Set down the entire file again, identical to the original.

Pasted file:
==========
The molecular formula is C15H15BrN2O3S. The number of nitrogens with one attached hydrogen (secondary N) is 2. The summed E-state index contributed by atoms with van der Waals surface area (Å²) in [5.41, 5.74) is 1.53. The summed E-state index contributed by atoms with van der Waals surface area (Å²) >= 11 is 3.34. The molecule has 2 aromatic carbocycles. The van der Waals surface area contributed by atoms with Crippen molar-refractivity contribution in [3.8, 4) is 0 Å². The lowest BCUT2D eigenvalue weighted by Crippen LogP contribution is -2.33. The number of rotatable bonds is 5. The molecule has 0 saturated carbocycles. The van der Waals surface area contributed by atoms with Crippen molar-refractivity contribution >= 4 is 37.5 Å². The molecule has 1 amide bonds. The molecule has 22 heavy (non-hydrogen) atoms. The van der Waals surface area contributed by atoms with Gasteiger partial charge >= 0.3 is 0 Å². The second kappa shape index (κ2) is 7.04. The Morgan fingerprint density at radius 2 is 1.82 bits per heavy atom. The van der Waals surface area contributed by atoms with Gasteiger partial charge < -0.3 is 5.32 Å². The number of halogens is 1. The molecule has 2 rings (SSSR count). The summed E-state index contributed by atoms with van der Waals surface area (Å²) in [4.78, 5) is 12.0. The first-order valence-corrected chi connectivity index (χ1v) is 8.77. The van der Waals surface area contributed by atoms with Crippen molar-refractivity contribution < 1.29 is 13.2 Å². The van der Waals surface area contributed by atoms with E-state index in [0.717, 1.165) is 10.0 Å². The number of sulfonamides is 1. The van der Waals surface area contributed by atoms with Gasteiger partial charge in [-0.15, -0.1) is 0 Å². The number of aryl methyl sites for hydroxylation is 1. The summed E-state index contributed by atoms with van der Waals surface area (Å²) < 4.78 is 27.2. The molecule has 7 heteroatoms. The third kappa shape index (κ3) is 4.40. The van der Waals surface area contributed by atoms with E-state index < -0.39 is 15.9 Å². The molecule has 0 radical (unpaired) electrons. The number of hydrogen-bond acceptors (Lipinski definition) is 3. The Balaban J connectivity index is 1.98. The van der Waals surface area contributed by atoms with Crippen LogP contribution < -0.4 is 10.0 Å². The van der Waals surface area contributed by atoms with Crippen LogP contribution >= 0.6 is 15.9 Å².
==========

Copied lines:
The molecular formula is C15H15BrN2O3S. The number of nitrogens with one attached hydrogen (secondary N) is 2. The summed E-state index contributed by atoms with van der Waals surface area (Å²) in [5.41, 5.74) is 1.53. The summed E-state index contributed by atoms with van der Waals surface area (Å²) >= 11 is 3.34. The molecule has 2 aromatic carbocycles. The van der Waals surface area contributed by atoms with Crippen molar-refractivity contribution in [3.8, 4) is 0 Å². The lowest BCUT2D eigenvalue weighted by Crippen LogP contribution is -2.33. The number of rotatable bonds is 5. The molecule has 0 saturated carbocycles. The van der Waals surface area contributed by atoms with Crippen molar-refractivity contribution >= 4 is 37.5 Å². The molecule has 1 amide bonds. The molecule has 22 heavy (non-hydrogen) atoms. The van der Waals surface area contributed by atoms with Gasteiger partial charge >= 0.3 is 0 Å². The second kappa shape index (κ2) is 7.04. The Morgan fingerprint density at radius 2 is 1.82 bits per heavy atom. The van der Waals surface area contributed by atoms with Gasteiger partial charge < -0.3 is 5.32 Å². The number of halogens is 1. The molecule has 2 rings (SSSR count). The summed E-state index contributed by atoms with van der Waals surface area (Å²) in [4.78, 5) is 12.0. The first-order valence-corrected chi connectivity index (χ1v) is 8.77. The van der Waals surface area contributed by atoms with Crippen molar-refractivity contribution < 1.29 is 13.2 Å². The van der Waals surface area contributed by atoms with E-state index in [0.717, 1.165) is 10.0 Å². The number of sulfonamides is 1. The van der Waals surface area contributed by atoms with Gasteiger partial charge in [-0.15, -0.1) is 0 Å². The number of aryl methyl sites for hydroxylation is 1. The summed E-state index contributed by atoms with van der Waals surface area (Å²) < 4.78 is 27.2. The molecule has 7 heteroatoms. The third kappa shape index (κ3) is 4.40. The van der Waals surface area contributed by atoms with E-state index < -0.39 is 15.9 Å². The molecule has 0 radical (unpaired) electrons. The number of hydrogen-bond acceptors (Lipinski definition) is 3. The Balaban J connectivity index is 1.98. The van der Waals surface area contributed by atoms with Crippen LogP contribution < -0.4 is 10.0 Å². The van der Waals surface area contributed by atoms with Crippen LogP contribution >= 0.6 is 15.9 Å².